In light of recent market volatility, remember that your retirement plan is intended for long-term investment. Attempts to time the market are rarely successful. One way to manage risk over time is to ensure you have a diversified portfolio that is rebalanced through up-and-down markets. Keep your individual needs, goals and time horizon in mind and consult with your financial adviser if needed. It is important to note diversification and rebalancing do not ensure a profit and do not protect against loss in declining markets.
I was talking to an acquaintance of mine who was telling me that her mother and her father had no retirement savings because when the market crashed after the terror attacks on September 11th, 2001, her parents got scared and emptied their 401K to try and save what money they had left.
It was a stupid move made on impulse and emotions. If they would have left their money in, and waited for the market to go back up, they would probably have hundreds of thousands, if not a million dollars in their retirement accounts today!
Via Dave Ramsey's blog:
Today, it’s the U.K.’s vote to leave the European Union. Last year, it was China’s stock market crash. Tomorrow, it will be some other global crisis.
But no matter how scary the headlines are, our stance stays the same: The only people who get hurt on a roller coaster are those who jump off.
Don’t forget you’re investing with a long-term outlook, and that means sticking with your investing plan whether stocks are up or down—or both in the same day!I can totally understand the fear of losing money, and not being able to see the long term for some folks. The trick, in my opinion, is to not think about how much money you are going to lose when stocks go down, but rather, how much you are going to make when you buy when stocks are in effect "on sale"!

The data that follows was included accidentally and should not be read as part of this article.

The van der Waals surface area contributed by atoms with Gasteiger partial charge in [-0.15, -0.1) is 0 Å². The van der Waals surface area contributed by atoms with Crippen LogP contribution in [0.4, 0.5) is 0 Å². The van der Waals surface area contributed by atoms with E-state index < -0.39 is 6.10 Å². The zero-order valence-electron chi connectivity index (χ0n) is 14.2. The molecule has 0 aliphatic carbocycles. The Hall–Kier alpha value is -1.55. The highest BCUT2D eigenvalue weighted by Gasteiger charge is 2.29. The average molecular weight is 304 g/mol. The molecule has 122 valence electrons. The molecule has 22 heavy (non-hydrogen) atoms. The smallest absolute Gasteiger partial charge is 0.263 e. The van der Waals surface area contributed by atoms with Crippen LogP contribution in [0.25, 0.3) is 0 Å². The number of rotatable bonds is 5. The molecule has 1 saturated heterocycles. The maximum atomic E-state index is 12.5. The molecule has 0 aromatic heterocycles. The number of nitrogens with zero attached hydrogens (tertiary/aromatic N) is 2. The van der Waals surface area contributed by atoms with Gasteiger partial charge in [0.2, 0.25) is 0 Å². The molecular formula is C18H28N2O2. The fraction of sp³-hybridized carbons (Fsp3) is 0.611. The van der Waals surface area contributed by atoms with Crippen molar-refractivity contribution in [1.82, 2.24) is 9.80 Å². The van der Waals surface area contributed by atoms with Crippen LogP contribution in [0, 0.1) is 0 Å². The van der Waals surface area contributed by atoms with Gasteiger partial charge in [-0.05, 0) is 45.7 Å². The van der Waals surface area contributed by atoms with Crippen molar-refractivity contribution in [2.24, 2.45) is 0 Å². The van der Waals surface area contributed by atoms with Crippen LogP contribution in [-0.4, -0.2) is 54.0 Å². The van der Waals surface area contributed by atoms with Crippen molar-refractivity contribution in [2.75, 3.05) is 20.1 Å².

Warren Buffet said it best...
In short, what he means is that when people are greedy and stocks are going up, then it's best to stand back and wait for stocks to fall. When stocks do fall, and people are selling out of fear, that is the time to swoop in and buy at a discount. Buy low, and sell high is the ultimate goal right? The trick is to get control of your emotions, and think of it like you're buying at a discount.
The same goes with your retirement accounts. The dip may cause a short term reduction in your retirement account, but as you add more money in while the market is cheaper, you will gain more down the road.
I know it may seem counter intuitive to do the opposite of what the herd is doing, but trust me, in the long run you will come out on top!
Going back to me logging into my retirement account. Because of the diversification strategy I set up, even though the Dow and S&P dropped so much, in total I was only down by about $100 since the beginning of February, but I'm still up by about 14% since the end of December and 18% since this time last year!. Obviously I didn't sell in a panic. On the contrary, I'm looking forward to buying more stocks at discount prices!
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